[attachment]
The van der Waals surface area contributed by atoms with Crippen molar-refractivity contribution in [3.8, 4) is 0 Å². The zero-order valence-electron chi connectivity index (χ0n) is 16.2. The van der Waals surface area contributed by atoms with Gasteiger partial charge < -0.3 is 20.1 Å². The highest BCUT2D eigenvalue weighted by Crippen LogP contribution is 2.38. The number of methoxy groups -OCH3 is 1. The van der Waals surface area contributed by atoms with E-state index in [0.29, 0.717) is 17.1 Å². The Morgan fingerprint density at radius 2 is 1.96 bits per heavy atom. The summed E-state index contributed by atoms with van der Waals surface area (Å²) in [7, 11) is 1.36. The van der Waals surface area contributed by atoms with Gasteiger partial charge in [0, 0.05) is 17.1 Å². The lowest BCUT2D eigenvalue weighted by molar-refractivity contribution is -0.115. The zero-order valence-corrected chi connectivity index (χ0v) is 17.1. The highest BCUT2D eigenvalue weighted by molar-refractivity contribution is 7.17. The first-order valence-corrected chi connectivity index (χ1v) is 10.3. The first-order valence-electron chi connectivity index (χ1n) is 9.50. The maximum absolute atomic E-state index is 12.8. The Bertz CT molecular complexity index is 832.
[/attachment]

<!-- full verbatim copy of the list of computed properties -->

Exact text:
The van der Waals surface area contributed by atoms with Crippen molar-refractivity contribution in [3.8, 4) is 0 Å². The zero-order valence-electron chi connectivity index (χ0n) is 16.2. The van der Waals surface area contributed by atoms with Gasteiger partial charge < -0.3 is 20.1 Å². The highest BCUT2D eigenvalue weighted by Crippen LogP contribution is 2.38. The number of methoxy groups -OCH3 is 1. The van der Waals surface area contributed by atoms with E-state index in [0.29, 0.717) is 17.1 Å². The Morgan fingerprint density at radius 2 is 1.96 bits per heavy atom. The summed E-state index contributed by atoms with van der Waals surface area (Å²) in [7, 11) is 1.36. The van der Waals surface area contributed by atoms with Gasteiger partial charge in [0, 0.05) is 17.1 Å². The lowest BCUT2D eigenvalue weighted by molar-refractivity contribution is -0.115. The zero-order valence-corrected chi connectivity index (χ0v) is 17.1. The highest BCUT2D eigenvalue weighted by molar-refractivity contribution is 7.17. The first-order valence-corrected chi connectivity index (χ1v) is 10.3. The first-order valence-electron chi connectivity index (χ1n) is 9.50. The maximum absolute atomic E-state index is 12.8. The Bertz CT molecular complexity index is 832.